Some beta radiation is also given off during the uranium's decay chain, which again can be stopped by a few feet of air, or walls, or a layer of plastic, metal, or wood. Again, the beta particles may have been mostly blocked by the buckets themselves and the air around them.
Generally, it's best not to leave this kind of stuff lying around, though, just in case, especially with a lid not on it – if not for the radiation, then for the fact it is as toxic as lead.
Nothing to see here, move it along...?
Stephenson insists visitors and employees may have received dangerous amounts of radiation, though, if they entered the museum between 2000 and March 2018. Frustrated with the lack of action taken by park officials, he sent an email to all Park Service employees warning them of possible health risks and claimed the alleged cover up was "a top management failure."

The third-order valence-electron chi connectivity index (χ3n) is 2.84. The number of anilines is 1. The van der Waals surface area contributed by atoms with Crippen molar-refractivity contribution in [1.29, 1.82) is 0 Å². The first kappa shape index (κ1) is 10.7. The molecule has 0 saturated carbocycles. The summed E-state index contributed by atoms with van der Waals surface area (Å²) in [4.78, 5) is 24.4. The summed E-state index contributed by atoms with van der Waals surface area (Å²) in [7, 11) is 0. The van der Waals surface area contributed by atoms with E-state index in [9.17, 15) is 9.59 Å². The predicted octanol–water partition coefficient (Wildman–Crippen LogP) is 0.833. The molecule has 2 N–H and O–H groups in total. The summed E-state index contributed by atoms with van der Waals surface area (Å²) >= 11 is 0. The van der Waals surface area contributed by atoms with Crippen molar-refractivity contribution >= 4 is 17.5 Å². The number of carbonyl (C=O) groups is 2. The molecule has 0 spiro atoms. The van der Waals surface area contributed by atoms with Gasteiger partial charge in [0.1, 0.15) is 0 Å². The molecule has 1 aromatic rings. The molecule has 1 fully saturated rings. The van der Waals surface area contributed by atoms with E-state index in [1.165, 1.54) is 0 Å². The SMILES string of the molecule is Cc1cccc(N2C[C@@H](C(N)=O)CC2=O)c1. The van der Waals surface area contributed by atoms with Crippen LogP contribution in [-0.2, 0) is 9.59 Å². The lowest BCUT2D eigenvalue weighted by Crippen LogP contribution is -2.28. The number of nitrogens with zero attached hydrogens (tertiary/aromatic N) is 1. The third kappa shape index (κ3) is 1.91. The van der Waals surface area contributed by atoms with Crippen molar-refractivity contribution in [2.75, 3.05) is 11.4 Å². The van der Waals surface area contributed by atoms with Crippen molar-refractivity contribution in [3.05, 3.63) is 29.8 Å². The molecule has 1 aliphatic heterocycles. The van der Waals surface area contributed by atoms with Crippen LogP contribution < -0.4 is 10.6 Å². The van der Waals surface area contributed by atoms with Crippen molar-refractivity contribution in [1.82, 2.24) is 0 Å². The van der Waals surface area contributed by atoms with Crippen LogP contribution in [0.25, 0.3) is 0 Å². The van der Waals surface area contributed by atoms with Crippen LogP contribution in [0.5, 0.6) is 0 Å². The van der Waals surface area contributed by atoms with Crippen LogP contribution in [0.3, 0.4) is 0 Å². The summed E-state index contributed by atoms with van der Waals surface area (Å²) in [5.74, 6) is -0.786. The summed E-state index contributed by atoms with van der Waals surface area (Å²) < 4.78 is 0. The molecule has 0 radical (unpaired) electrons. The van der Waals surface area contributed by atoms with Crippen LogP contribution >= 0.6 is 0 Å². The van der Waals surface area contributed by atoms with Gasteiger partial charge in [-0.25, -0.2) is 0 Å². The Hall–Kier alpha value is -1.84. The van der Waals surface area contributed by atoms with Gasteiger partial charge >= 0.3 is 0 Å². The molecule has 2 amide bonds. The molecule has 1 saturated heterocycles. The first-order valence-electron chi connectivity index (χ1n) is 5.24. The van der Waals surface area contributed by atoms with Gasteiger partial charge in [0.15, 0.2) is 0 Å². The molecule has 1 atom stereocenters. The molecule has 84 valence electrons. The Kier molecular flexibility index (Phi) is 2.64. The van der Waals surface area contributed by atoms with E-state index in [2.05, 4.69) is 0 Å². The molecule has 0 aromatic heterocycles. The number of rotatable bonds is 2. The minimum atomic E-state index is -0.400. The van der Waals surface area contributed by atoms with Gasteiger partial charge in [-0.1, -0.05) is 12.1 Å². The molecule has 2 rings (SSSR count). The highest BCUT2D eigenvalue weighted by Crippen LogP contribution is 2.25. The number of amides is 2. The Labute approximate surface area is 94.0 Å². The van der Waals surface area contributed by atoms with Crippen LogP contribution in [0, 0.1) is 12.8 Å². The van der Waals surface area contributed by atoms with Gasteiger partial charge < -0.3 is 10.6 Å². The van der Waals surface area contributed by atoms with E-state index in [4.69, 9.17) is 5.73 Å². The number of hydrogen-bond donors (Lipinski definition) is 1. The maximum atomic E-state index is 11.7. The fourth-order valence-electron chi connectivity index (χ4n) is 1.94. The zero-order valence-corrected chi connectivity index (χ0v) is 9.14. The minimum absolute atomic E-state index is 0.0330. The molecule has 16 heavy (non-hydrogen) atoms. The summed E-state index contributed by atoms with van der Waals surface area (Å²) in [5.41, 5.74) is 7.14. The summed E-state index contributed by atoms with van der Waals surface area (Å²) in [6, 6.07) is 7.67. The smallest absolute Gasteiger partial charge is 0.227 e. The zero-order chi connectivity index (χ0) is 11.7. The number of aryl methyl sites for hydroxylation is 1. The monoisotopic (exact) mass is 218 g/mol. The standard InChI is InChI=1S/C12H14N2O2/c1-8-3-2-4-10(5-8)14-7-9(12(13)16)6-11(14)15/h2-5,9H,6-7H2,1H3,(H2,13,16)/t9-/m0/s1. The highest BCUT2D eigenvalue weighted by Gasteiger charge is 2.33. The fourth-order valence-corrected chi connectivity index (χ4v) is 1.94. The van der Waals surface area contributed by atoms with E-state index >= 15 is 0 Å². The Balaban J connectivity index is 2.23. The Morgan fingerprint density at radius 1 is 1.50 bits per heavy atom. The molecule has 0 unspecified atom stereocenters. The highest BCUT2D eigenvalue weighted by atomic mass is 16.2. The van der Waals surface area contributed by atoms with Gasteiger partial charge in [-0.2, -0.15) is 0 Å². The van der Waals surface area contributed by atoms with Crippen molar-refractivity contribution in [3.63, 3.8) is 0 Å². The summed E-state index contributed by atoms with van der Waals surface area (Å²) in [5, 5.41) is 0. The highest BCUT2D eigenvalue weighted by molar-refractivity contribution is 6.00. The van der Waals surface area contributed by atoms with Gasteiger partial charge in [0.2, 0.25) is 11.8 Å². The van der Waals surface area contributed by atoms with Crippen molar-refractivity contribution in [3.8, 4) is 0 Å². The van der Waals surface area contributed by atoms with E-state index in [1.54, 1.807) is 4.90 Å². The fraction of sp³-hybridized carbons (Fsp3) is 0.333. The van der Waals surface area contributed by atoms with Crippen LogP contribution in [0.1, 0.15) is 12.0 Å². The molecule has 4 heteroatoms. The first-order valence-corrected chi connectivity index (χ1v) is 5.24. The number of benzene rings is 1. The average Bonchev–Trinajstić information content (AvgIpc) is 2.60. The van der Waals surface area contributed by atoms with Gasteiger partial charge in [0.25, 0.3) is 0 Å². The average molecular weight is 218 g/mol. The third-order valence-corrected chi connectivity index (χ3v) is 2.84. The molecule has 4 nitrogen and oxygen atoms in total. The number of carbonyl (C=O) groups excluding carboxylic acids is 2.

El Reg asked the NRC how much of a risk the uranium ore buckets posed to the public, although a spokesperson told us: “Raw uranium ore lies outside the NRC’s jurisdiction.” We were directed to the Arizona Department of Health Services (ADHS), Bureau of Radiation Control, instead.
"The Arizona Department of Health Services received a report in December 2018 of possible radiation exposure at the Grand Canyon National Park museum collection facility that took place prior to June 2018," an ADHS representative told The Register.
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"Based on this report, ADHS conducted a survey at the facility as soon as surveyors could gain access to the site in February 2019 following the federal government re-opening. ADHS determined there is no current risk to the public or employees.